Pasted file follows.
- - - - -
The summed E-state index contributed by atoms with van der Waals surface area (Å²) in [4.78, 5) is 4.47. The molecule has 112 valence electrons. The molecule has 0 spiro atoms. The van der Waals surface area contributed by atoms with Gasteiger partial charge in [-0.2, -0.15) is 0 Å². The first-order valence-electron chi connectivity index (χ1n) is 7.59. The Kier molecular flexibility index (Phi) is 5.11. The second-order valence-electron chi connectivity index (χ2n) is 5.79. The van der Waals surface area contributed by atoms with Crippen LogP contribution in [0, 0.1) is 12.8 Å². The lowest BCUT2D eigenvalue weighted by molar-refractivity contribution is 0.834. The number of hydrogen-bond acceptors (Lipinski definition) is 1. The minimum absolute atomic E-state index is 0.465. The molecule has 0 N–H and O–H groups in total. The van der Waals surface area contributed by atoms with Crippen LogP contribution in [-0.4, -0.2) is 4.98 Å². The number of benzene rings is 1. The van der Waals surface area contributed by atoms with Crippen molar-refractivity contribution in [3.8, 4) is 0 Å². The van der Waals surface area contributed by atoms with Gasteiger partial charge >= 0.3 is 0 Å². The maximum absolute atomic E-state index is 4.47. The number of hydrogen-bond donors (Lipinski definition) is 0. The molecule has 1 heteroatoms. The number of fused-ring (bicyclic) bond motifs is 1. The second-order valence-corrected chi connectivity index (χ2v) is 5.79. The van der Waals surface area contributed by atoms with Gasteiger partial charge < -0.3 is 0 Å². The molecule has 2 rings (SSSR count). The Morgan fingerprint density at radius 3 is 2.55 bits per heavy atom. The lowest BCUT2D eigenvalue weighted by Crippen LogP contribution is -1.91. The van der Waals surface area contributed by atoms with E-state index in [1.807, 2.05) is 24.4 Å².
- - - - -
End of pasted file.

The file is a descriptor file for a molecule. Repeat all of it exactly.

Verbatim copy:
The summed E-state index contributed by atoms with van der Waals surface area (Å²) in [4.78, 5) is 4.47. The molecule has 112 valence electrons. The molecule has 0 spiro atoms. The van der Waals surface area contributed by atoms with Gasteiger partial charge in [-0.2, -0.15) is 0 Å². The first-order valence-electron chi connectivity index (χ1n) is 7.59. The Kier molecular flexibility index (Phi) is 5.11. The second-order valence-electron chi connectivity index (χ2n) is 5.79. The van der Waals surface area contributed by atoms with Crippen LogP contribution in [0, 0.1) is 12.8 Å². The lowest BCUT2D eigenvalue weighted by molar-refractivity contribution is 0.834. The number of hydrogen-bond acceptors (Lipinski definition) is 1. The minimum absolute atomic E-state index is 0.465. The molecule has 0 N–H and O–H groups in total. The van der Waals surface area contributed by atoms with Crippen LogP contribution in [-0.4, -0.2) is 4.98 Å². The number of benzene rings is 1. The van der Waals surface area contributed by atoms with Crippen molar-refractivity contribution in [3.8, 4) is 0 Å². The van der Waals surface area contributed by atoms with Gasteiger partial charge >= 0.3 is 0 Å². The maximum absolute atomic E-state index is 4.47. The number of hydrogen-bond donors (Lipinski definition) is 0. The molecule has 1 heteroatoms. The number of fused-ring (bicyclic) bond motifs is 1. The second-order valence-corrected chi connectivity index (χ2v) is 5.79. The van der Waals surface area contributed by atoms with Gasteiger partial charge < -0.3 is 0 Å². The molecule has 2 rings (SSSR count). The Morgan fingerprint density at radius 3 is 2.55 bits per heavy atom. The lowest BCUT2D eigenvalue weighted by Crippen LogP contribution is -1.91. The van der Waals surface area contributed by atoms with E-state index in [1.807, 2.05) is 24.4 Å².